What does GDPR Mean For ECommerce?

If you break it you pay for it. That used to be something you'd only hear in brick and mortar stores. Soon a similar warning could apply to any eCommerce business that collects or handles consumers' personal data. We're about to enter a new era of data responsibility. ECommerce businesses deal with a lot of data: they process everything from customer data to locational and behavioral data. Personal information is shared with retailers or service providers every time a customer or user goes online. So it was perhaps inevitable that new data privacy laws like the General Data Protection Regulation (GDPR) would be introduced to deal with the consequences of all this data sharing. GDPR is an EU regulation that comes into force on May 25 2018. It will introduce more transparency strengthen existing data protection requirements and introduce greater penalties for data security breaches. Here's what marketers in the eCommerce industry need to know.

What will you have to do for GDPR?

GDPR has unique consequences for eCommerce companies precisely because you receive so much data via email marketing and sales orders. Some of the ways brands and retailers will need to maintain data after May 25 are as follows:

  • Opt-In: you must obtain consent from consumers before collecting their data no pre-ticked boxes or other pre-selected options will be allowed. And you must separate out consent requests from any other terms and conditions.
  • Granular: GDPR is clear that if customer data e.g. an email address is to be used for multiple marketing activities you'll need to seek approval for each of them separately. You must keep records to show when how and what the individual consented to. Also the GDPR places additional obligations on companies who profile and monitor behavior's of EU individuals.
  • Privacy Agreements: You need to be really clear from now on about what happens to customer data. Where does it go who is responsible for what happens to it including the storage and processing of data in particular when it comes to payment details. Signed privacy agreements will be needed for all third party vendors who have access to your data.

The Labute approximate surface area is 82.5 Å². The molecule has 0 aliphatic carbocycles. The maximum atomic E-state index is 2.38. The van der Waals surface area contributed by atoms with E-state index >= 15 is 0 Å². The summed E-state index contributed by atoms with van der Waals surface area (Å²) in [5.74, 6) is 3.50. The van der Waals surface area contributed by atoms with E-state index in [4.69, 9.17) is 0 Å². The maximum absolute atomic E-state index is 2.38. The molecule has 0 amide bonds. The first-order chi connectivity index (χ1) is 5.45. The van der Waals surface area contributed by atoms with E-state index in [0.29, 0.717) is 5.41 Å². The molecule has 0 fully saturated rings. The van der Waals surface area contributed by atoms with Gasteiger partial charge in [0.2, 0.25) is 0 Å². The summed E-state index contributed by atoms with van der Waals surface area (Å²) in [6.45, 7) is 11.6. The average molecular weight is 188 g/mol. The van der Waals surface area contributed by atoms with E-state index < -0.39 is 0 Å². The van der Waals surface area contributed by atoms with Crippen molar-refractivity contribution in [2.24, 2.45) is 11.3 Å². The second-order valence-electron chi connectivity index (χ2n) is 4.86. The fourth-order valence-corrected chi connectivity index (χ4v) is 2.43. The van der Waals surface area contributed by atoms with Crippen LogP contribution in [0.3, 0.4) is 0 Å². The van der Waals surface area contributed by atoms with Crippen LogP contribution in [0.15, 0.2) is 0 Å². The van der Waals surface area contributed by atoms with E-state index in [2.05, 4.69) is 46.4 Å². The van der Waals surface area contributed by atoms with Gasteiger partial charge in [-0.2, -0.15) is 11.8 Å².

• Application Security and Data Breach Notification: In-depth assessments will be required for high risk areas and all applications containing personal data will need to be secured. Everything you do with EU personal data will need to be registered including where data is stored. GDPR will require organizations to report certain data breaches to data protection authorities and to the affect data subjects in some cases.

How does GDPR affect consumers?

Under the new regulation consumers can find out how companies are using their personal data which is why keeping those records is so key. Consumers will have the right to access correct restrict or delete information that is held on them. GDPR will also change the way that consumers consent to having their data used for advertising or marketing purposes. Under the new rules consent must be clearly requested and freely given before you can collect or use a customer's personal data. Consent must also be as easy to withdraw as it is to give. Because consumers will start to see a difference in how companies ask for consent and communicate what they are doing with their personal data this means that for eCommerce businesses the challenge will be to convince customers or leads to continue sharing their data. Start thinking about what benefits can you offer them if they do so?